So you just got accepted into college…now what?
After all of the goodbye hugs, congratulations, and prom festivities die down, you then turn your attention to a letter that promises you a world of possibilities.
This one letter has helped you choose a path that has begun your map of the next four years. Within a couple of months you will be on your way to college with your car packed up and ready to move in.
There are two scary parts of this next step, making new friends…and the dreaded first day of school. Don’t worry about making new friends; everyone else is in the same boat, as long as your nice you are sure to make friends. Now the first day of school…your first class will of course be the most nerve wracking…this is your very first impression of college academics after all.
Now not to scare you off but there are some major differences between high school academics and college…here are a few:
- In high school one of the things that is usually seen in classrooms is disruptive behavior, and then teachers obviously correcting it…in college you really don’t see any of that, you’re expected to take responsibility for your actions. If you don’t want to be there…then you don’t have to go
- In high school, teachers give you detail steps of reading assignments and then go over every detail you should have noted…in college, professors hope that you’ve already gained the experience of knowing how to pick out the important facts while reading. They may go over it…but they won’t tell you directly what to write, you have to figure it out for yourself.
- High school lessons are usually parroted back to the teacher in the way they were taught, while in college the skills you are taught are applied to new situations or to solve different problems.
- Although in high school you do get grades based on your work, a good percentage of it is based on the effort and/or improvement you have made within the class, in college (for most professors) it is merely based on results.
- In high school you have the limited ability to pick classes, they are lined out for you and the times you have to take them are pretty much set. In college you can take anything you want from pottery to psychology of personality. The sky is the limit. And within college you can take a class at what ever time you want to…if you want your days to end at 11:30 they can, or if you are a late riser have them start at 12:00. Whatever time you thrive at, that’s when your classes can be.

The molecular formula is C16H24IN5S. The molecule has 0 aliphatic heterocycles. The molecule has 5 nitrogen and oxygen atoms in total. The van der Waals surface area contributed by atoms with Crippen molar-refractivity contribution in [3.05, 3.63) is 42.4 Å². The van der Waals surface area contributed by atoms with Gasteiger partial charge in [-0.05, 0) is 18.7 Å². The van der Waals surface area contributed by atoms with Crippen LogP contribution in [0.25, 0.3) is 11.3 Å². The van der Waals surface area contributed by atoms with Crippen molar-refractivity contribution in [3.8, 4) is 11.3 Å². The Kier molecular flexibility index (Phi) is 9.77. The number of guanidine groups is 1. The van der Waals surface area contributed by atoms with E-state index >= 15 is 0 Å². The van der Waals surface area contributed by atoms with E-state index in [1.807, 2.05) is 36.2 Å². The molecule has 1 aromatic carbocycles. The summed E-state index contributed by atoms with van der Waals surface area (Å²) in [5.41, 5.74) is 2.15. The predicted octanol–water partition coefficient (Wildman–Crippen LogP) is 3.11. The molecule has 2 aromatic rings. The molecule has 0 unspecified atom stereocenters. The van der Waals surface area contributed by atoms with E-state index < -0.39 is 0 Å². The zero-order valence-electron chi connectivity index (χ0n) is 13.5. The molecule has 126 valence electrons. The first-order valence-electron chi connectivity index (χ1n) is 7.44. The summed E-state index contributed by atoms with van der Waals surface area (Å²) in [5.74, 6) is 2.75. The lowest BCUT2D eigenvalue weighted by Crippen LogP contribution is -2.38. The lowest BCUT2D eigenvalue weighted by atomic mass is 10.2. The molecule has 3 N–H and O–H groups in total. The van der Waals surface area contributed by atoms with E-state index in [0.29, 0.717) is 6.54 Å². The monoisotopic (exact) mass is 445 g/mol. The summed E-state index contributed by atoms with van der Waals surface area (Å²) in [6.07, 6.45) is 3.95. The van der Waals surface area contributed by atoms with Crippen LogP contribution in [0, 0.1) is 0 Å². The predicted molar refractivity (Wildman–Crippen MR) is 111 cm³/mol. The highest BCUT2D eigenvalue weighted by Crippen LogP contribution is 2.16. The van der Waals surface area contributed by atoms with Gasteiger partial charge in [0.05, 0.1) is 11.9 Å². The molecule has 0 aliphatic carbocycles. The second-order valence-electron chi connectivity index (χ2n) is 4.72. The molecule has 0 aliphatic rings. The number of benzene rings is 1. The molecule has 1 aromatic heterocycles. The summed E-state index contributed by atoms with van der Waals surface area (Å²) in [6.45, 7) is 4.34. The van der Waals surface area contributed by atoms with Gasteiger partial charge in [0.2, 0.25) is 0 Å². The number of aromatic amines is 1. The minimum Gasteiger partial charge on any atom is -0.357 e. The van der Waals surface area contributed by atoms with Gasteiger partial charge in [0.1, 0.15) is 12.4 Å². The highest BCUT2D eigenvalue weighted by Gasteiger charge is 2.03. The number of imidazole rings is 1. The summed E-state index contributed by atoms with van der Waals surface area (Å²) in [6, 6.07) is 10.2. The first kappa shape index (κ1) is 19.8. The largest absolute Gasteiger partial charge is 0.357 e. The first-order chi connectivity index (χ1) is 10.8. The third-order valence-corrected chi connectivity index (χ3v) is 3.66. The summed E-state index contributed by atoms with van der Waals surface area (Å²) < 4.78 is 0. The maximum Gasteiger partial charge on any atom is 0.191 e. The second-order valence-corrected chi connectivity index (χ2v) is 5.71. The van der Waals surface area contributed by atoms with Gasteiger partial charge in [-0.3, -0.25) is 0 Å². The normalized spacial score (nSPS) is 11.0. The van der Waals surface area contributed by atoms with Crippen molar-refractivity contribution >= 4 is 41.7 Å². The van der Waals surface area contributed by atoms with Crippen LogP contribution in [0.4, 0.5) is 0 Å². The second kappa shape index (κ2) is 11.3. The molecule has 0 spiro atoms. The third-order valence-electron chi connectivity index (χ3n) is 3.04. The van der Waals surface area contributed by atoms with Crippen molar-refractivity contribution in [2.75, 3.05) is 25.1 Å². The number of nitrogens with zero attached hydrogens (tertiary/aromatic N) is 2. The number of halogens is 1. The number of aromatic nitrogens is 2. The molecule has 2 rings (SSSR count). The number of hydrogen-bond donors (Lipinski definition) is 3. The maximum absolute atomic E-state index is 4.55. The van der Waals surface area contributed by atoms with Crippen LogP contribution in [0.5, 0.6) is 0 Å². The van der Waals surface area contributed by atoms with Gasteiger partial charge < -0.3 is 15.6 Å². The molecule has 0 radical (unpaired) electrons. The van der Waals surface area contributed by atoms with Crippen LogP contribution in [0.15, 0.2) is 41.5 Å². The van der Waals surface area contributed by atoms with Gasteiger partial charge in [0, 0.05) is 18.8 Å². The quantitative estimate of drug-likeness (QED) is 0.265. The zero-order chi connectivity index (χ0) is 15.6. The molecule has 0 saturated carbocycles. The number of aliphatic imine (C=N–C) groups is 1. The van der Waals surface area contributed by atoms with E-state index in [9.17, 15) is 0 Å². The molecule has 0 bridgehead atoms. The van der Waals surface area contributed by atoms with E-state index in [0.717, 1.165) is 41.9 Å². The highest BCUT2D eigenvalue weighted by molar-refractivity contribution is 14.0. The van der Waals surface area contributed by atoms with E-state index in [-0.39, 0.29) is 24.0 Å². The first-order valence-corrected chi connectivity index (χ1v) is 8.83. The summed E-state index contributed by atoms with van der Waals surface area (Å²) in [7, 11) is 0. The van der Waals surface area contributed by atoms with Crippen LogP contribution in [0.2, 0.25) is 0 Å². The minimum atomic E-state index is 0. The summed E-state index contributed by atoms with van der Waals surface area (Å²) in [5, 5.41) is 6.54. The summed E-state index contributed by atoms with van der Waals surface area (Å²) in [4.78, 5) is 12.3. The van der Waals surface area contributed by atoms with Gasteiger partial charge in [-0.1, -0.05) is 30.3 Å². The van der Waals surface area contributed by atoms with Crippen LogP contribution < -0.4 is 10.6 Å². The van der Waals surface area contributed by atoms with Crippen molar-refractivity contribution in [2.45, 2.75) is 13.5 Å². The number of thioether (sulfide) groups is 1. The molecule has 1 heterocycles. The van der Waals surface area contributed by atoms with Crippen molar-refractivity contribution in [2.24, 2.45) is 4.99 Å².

Another thing a lot of freshmen have to deal with is adjusting to the difference in academics as well as the life style of college. I really didn’t have a problem adjusting to the difference between high school and college; I took a lot of honors courses and never relied on teachers to give me every bit of detail. I think the toughest part for me was knowing how to manage my time between classes.My first semester I ended up with a lot of breaks before and after classes, and I wasn’t really sure what to do with them; I slowly learned the advantage bigger breaks give you, such as having more time to get that essay that is due by 4 finished before your second class.
Here are some tips to get you out the door:
I was fortunate enough to have befriended upperclassmen my first year, they taught me which professors to avoid, how I should be spending my critical down time and helped me wipe that newbie look right off my face. Hopefully I will be able to do the same for you:
- Never buy your books before your first class, unless your professor insists on it.
- Be the one to always raise your hand, sit in the front, and ask questions…you will get the A’s
- Don’t go too fast, you may burn out before the year is done
- Don’t be afraid to withdraw from a class…it may help you in the end
- Take two weeks before you dive into other activities, it’s important you can handle your classes before you start saving the world
- Take fun classes ex. Piano, Ballroom, Aerobics, Bad mitten. Etc They will help you to wind down after a stressful day.
- Don’t be afraid to talk to your professor, it will benefit you.
- Be friendly with the people in your dorm, these will be your peers for the next four years
- There are many places to study, make sure to find a nice quiet one, disconnect from the Internet (Facebook will distract you more than you think), and start to study. All of the hours you put in will pay off when you have a nice 4.0 at the end of the semester.
- A planner, or online event calendar will help you schedule all your essays, test and quizzes…and of course social life activities too!
- Don’t forget to enjoy college, live it up…the next four years will be some of the best years of your life.
Every college experience is different; I just hope I’ve provided you with some information to help make your first day less scary.